Investing can be simple and accessible to the average person, says financial thought leader and economist Burton Malkiel. Malkiel, author of the investment classic “A Random Walk Down Wall Street,” has 50 years of research to back up his claim. In his latest edition of the book, Malkiel emphasizes that investors would be better off buying and holding a broad-based index fund rather than attempting to buy and sell individual securities or actively managed mutual funds.
Malkiel’s beliefs are supported by the track record of an investor who invested $10,000 in an index fund in 1977 and saw it grow to over $2 million by 2022, while an investor who purchased shares in the average actively managed mutual fund only saw the investment grow to $1.47 million.
Despite the changes in the market and the array of investment products and strategies available, Malkiel remains convinced of the validity of his original thesis. He explains why he still believes in the principles of “A Random Walk Down Wall Street” and offers his perspective on ESG investing, factor investing, and cryptocurrencies.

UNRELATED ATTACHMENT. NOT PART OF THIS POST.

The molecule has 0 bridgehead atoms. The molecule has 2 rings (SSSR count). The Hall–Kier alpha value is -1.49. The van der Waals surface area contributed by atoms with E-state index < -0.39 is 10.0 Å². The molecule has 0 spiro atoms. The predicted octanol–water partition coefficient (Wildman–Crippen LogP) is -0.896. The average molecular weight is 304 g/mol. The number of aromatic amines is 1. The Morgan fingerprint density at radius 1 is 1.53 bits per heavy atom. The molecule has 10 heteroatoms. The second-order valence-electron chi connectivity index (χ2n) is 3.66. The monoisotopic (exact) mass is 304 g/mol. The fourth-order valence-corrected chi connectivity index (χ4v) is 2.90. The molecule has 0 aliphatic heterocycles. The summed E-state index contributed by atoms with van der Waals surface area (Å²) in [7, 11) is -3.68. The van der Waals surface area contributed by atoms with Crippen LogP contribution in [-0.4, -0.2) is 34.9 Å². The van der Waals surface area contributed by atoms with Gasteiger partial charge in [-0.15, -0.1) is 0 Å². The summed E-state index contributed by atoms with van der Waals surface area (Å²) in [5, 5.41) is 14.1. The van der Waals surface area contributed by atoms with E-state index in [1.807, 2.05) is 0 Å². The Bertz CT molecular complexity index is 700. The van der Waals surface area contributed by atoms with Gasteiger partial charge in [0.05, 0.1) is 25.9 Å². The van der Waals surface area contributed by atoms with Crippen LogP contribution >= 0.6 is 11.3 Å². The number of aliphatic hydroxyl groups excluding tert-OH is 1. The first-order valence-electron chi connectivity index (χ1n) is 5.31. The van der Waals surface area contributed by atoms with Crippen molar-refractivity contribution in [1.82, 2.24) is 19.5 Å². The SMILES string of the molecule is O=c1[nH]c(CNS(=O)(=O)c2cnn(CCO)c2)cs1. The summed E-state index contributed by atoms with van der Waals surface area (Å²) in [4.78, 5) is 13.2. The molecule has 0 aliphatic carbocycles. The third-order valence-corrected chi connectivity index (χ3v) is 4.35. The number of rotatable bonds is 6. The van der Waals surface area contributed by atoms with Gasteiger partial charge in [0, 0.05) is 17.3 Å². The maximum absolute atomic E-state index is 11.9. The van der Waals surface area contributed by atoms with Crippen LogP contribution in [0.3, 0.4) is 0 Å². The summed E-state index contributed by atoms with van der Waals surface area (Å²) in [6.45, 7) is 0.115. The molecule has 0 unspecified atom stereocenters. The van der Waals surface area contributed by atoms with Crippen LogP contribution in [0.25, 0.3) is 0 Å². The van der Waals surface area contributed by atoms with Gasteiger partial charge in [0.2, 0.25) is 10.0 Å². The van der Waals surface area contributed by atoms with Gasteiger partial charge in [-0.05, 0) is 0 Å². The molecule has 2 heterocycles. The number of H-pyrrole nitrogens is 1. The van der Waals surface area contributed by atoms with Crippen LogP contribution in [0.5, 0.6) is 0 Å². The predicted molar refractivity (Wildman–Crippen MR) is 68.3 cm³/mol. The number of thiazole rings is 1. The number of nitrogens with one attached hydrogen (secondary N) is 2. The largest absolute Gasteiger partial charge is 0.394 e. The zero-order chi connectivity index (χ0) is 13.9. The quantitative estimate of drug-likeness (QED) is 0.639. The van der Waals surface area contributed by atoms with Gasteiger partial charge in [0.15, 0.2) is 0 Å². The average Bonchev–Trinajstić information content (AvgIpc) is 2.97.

WEALTHTRACK Episode #1933 broadcast on February 10, 2022
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- Author, A Random Walk Down Wall Street
- Legendary Financial Thought Leader
- Ph.D. Economist
- Professor Emeritus, Princeton University
- Investment Committee Member, Rebalance IRA
Read: The Fiftieth-Anniversary Edition Of A Random Walk Down Wall Street: The Best Investment Guide That Money Can Buy
CORE STARTING INVESTMENT
- Start with a U.S. total stock market index fund
- Either a mutual fund or exchange-traded fund
- Be careful about fees
- Now available as low as 2 or 3 basis points
- Make sure it’s low-cost
FROM THE ARCHIVE
Burton Malkiel from the WEALTHTRACK Archives:
John Bogle from the WEALTHTRACK Archives:
A RANDOM WALK’S SUCCESS
A Random Walk Down Wall Street was criticized and even ridiculed by Wall Street and the financial press when it was first published in 1973. Burt Malkiel explains why it survived and eventually flourished.
COOLING ON CHINA
Financial thought leader Burton Malkiel is best known as the author of the investment classic, “A Random Walk Down Wall Street,” but he is also an enthusiastic investor who once believed in the enormous potential of China. He explains why that is no longer the case but still makes the case for investing in emerging markets.